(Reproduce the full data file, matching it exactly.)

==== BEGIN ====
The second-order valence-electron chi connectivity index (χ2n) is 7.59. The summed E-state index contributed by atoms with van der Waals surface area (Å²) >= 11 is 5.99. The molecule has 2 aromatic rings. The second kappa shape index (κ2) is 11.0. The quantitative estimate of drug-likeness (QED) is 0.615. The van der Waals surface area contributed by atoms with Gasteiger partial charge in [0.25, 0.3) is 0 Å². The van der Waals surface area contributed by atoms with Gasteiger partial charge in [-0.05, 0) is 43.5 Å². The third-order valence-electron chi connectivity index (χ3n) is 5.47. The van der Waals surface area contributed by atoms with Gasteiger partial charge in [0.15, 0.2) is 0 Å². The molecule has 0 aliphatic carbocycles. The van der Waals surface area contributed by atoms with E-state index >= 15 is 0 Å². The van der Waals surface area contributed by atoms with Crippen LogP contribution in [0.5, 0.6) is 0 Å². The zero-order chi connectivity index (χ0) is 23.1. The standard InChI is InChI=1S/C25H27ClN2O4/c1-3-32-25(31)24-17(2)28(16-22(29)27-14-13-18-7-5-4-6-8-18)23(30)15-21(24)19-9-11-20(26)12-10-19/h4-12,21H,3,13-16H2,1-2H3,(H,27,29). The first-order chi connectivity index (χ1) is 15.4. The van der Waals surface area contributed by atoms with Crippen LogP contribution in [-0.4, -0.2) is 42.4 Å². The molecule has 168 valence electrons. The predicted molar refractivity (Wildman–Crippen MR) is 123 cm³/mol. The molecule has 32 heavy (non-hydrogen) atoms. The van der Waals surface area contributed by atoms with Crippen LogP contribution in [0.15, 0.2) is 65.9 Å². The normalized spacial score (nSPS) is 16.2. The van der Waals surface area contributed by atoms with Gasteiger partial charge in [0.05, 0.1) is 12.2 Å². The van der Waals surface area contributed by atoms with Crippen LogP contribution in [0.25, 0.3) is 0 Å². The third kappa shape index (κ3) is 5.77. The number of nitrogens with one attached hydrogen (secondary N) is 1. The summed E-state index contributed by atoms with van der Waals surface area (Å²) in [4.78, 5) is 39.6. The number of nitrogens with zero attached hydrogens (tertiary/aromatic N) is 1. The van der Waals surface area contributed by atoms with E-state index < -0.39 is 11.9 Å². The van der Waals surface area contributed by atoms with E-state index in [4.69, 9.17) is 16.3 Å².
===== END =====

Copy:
The second-order valence-electron chi connectivity index (χ2n) is 7.59. The summed E-state index contributed by atoms with van der Waals surface area (Å²) >= 11 is 5.99. The molecule has 2 aromatic rings. The second kappa shape index (κ2) is 11.0. The quantitative estimate of drug-likeness (QED) is 0.615. The van der Waals surface area contributed by atoms with Gasteiger partial charge in [0.25, 0.3) is 0 Å². The van der Waals surface area contributed by atoms with Gasteiger partial charge in [-0.05, 0) is 43.5 Å². The third-order valence-electron chi connectivity index (χ3n) is 5.47. The van der Waals surface area contributed by atoms with Gasteiger partial charge in [0.15, 0.2) is 0 Å². The molecule has 0 aliphatic carbocycles. The van der Waals surface area contributed by atoms with E-state index >= 15 is 0 Å². The van der Waals surface area contributed by atoms with Crippen LogP contribution in [0.5, 0.6) is 0 Å². The zero-order chi connectivity index (χ0) is 23.1. The standard InChI is InChI=1S/C25H27ClN2O4/c1-3-32-25(31)24-17(2)28(16-22(29)27-14-13-18-7-5-4-6-8-18)23(30)15-21(24)19-9-11-20(26)12-10-19/h4-12,21H,3,13-16H2,1-2H3,(H,27,29). The first-order chi connectivity index (χ1) is 15.4. The van der Waals surface area contributed by atoms with Crippen LogP contribution in [-0.4, -0.2) is 42.4 Å². The molecule has 168 valence electrons. The predicted molar refractivity (Wildman–Crippen MR) is 123 cm³/mol. The molecule has 32 heavy (non-hydrogen) atoms. The van der Waals surface area contributed by atoms with Crippen LogP contribution in [0.15, 0.2) is 65.9 Å². The normalized spacial score (nSPS) is 16.2. The van der Waals surface area contributed by atoms with Gasteiger partial charge in [0.05, 0.1) is 12.2 Å². The van der Waals surface area contributed by atoms with Crippen LogP contribution in [0.25, 0.3) is 0 Å². The third kappa shape index (κ3) is 5.77. The number of nitrogens with one attached hydrogen (secondary N) is 1. The summed E-state index contributed by atoms with van der Waals surface area (Å²) in [4.78, 5) is 39.6. The number of nitrogens with zero attached hydrogens (tertiary/aromatic N) is 1. The van der Waals surface area contributed by atoms with E-state index < -0.39 is 11.9 Å². The van der Waals surface area contributed by atoms with E-state index in [4.69, 9.17) is 16.3 Å².